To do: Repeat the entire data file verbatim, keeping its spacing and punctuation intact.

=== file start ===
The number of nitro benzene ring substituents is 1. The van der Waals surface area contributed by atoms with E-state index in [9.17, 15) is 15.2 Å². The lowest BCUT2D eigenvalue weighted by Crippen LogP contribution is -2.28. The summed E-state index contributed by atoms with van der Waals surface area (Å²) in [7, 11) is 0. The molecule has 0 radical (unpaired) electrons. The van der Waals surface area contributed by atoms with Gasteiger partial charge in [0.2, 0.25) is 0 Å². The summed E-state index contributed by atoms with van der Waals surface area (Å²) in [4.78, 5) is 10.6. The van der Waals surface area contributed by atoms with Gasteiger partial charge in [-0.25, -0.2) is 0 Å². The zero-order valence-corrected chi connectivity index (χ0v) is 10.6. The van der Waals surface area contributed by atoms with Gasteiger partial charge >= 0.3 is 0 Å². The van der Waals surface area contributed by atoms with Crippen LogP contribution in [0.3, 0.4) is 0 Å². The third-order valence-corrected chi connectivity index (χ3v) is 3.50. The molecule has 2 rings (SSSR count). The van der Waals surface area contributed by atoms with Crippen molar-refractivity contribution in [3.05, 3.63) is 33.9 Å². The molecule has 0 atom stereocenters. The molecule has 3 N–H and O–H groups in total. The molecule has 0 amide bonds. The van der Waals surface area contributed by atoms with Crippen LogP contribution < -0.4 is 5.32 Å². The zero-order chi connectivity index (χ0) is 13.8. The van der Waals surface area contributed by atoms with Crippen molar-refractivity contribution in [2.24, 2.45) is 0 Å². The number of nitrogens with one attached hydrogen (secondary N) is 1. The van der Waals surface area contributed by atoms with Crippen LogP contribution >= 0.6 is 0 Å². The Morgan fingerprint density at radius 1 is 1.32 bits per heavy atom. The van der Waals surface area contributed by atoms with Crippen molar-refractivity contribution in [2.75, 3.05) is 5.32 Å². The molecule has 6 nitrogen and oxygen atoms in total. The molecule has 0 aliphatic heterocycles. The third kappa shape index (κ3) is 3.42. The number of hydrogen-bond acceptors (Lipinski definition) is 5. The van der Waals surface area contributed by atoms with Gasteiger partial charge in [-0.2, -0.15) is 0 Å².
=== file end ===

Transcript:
The number of nitro benzene ring substituents is 1. The van der Waals surface area contributed by atoms with E-state index in [9.17, 15) is 15.2 Å². The lowest BCUT2D eigenvalue weighted by Crippen LogP contribution is -2.28. The summed E-state index contributed by atoms with van der Waals surface area (Å²) in [7, 11) is 0. The molecule has 0 radical (unpaired) electrons. The van der Waals surface area contributed by atoms with Gasteiger partial charge in [0.2, 0.25) is 0 Å². The summed E-state index contributed by atoms with van der Waals surface area (Å²) in [4.78, 5) is 10.6. The van der Waals surface area contributed by atoms with Gasteiger partial charge in [-0.25, -0.2) is 0 Å². The zero-order valence-corrected chi connectivity index (χ0v) is 10.6. The van der Waals surface area contributed by atoms with Gasteiger partial charge >= 0.3 is 0 Å². The van der Waals surface area contributed by atoms with Crippen LogP contribution in [0.3, 0.4) is 0 Å². The third-order valence-corrected chi connectivity index (χ3v) is 3.50. The molecule has 2 rings (SSSR count). The van der Waals surface area contributed by atoms with Crippen molar-refractivity contribution in [3.05, 3.63) is 33.9 Å². The molecule has 0 atom stereocenters. The molecule has 3 N–H and O–H groups in total. The molecule has 0 amide bonds. The van der Waals surface area contributed by atoms with Crippen LogP contribution < -0.4 is 5.32 Å². The zero-order chi connectivity index (χ0) is 13.8. The van der Waals surface area contributed by atoms with Crippen molar-refractivity contribution in [2.24, 2.45) is 0 Å². The number of nitrogens with one attached hydrogen (secondary N) is 1. The van der Waals surface area contributed by atoms with Crippen LogP contribution >= 0.6 is 0 Å². The Morgan fingerprint density at radius 1 is 1.32 bits per heavy atom. The van der Waals surface area contributed by atoms with Crippen molar-refractivity contribution in [2.75, 3.05) is 5.32 Å². The molecule has 6 nitrogen and oxygen atoms in total. The molecule has 0 aliphatic heterocycles. The third kappa shape index (κ3) is 3.42. The number of hydrogen-bond acceptors (Lipinski definition) is 5. The van der Waals surface area contributed by atoms with Gasteiger partial charge in [-0.2, -0.15) is 0 Å².